Biodiversity & Conservation

, Volume 10, Issue 11, pp 1997–2012

Strategies to identify dangerous electricity pylons for birds


  • Santi Mañosa
    • Departament de Biologia Animal, Facultat de BiologiaUniversitat de Barcelona

DOI: 10.1023/A:1013129709701

Cite this article as:
Mañosa, S. Biodiversity and Conservation (2001) 10: 1997. doi:10.1023/A:1013129709701


Bird electrocution rates in Secanos de Lérida, an important bird area in central Catalonia (northeast Spain), were estimated based on 804 visits to 507 electric pylons between 1995 and 1999. Electrocution caused a minimum of 160 victims on 67 pylons. Victims were corvids (36%), diurnal birds of prey (60%) and owls (4%). Electrocution rates ranged between <0.01 birds pylon−1 · year−1, in the less risky areas, and 0.20 birds · pylon−1 · year−1, in the areas with higher risk. The number of electrocution victims per killing pylon ranged from 1 to 12. Casualties occurred in a fairly contagious pattern, since 50% of deaths took place on only 2% of the visited pylons, and 50% of the killing pylons accumulated 80% of the victims. Univariate analysis revealed that the technical design of the pylons was very important in determining the potential danger of electrocution (metal crossbows were found to be the most dangerous design, followed by earthed flat pylons and vaults). Most mortality (97%) could be eliminated if all technically dangerous pylons were modified, but these would entail 67% of the pylons in the study area. Modelling the presence of carcasses under the pylons was used to identify the pylons which concentrate casualties, so that a 'preferred pylon' approach could be used to allocate mitigation resources. A single under-line inspection identified 78% of the pylons causing bird casualties in the area, which were responsible for 91% of the deaths. Information collected during this single inspection was used to build a logistic model which allowed the correct classification of most of the dangerous pylons missed in the first inspection. This approach revealed that geographical location and habitat setting were as important as technical design in determining the actual risk of electrocution. In that way, up to 99% of mortality can be eliminated by modifiying only 23% of the pylons in the area.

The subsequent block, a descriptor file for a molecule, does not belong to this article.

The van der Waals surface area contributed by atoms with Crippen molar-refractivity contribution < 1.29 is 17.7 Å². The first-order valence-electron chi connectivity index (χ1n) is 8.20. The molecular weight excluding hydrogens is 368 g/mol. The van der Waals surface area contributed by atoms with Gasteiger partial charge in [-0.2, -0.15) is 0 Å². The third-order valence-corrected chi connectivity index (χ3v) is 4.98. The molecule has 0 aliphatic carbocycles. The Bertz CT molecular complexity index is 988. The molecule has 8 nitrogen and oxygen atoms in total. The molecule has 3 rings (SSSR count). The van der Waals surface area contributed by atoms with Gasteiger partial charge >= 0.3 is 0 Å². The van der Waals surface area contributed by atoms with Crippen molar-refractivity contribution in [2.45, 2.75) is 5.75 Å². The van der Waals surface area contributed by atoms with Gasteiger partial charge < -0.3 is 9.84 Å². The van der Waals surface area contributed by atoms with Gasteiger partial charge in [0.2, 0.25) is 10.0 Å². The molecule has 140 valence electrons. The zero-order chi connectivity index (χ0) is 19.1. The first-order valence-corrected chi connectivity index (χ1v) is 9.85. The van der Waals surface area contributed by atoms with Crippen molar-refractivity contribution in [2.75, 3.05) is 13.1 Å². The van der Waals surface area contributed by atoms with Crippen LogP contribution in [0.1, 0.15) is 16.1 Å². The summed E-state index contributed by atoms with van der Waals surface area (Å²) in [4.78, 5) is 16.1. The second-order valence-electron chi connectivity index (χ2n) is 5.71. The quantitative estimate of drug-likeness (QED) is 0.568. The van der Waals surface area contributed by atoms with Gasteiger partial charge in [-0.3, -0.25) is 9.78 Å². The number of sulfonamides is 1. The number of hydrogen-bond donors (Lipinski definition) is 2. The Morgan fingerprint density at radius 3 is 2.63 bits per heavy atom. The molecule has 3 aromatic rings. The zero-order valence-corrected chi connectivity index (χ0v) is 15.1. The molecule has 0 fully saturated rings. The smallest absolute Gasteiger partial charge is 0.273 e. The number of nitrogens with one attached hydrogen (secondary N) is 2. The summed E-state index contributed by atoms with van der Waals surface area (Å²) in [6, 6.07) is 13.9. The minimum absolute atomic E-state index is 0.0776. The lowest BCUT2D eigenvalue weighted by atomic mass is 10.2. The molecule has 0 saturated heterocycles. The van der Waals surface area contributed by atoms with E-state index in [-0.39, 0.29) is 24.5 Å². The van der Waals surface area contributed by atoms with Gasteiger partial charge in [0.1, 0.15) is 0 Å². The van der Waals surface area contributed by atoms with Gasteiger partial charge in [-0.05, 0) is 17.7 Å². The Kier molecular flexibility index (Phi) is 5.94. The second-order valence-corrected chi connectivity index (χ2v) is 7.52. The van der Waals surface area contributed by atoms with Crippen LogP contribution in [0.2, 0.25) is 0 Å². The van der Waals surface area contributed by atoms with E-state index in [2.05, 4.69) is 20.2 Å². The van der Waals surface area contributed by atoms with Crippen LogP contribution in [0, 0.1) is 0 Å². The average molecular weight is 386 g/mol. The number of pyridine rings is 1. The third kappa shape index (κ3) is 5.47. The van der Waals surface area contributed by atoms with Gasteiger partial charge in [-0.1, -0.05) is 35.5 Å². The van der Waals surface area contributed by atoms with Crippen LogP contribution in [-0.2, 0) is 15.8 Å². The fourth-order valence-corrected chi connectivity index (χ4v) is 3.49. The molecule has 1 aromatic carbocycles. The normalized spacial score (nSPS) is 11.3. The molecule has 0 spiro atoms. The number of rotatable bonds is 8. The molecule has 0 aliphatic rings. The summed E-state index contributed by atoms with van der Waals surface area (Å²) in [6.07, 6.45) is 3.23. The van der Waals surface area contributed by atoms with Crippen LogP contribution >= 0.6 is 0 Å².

birds of preyCataloniaconservationelectrocutionLéridalogistic modelpower linesSpain

Copyright information

© Kluwer Academic Publishers 2001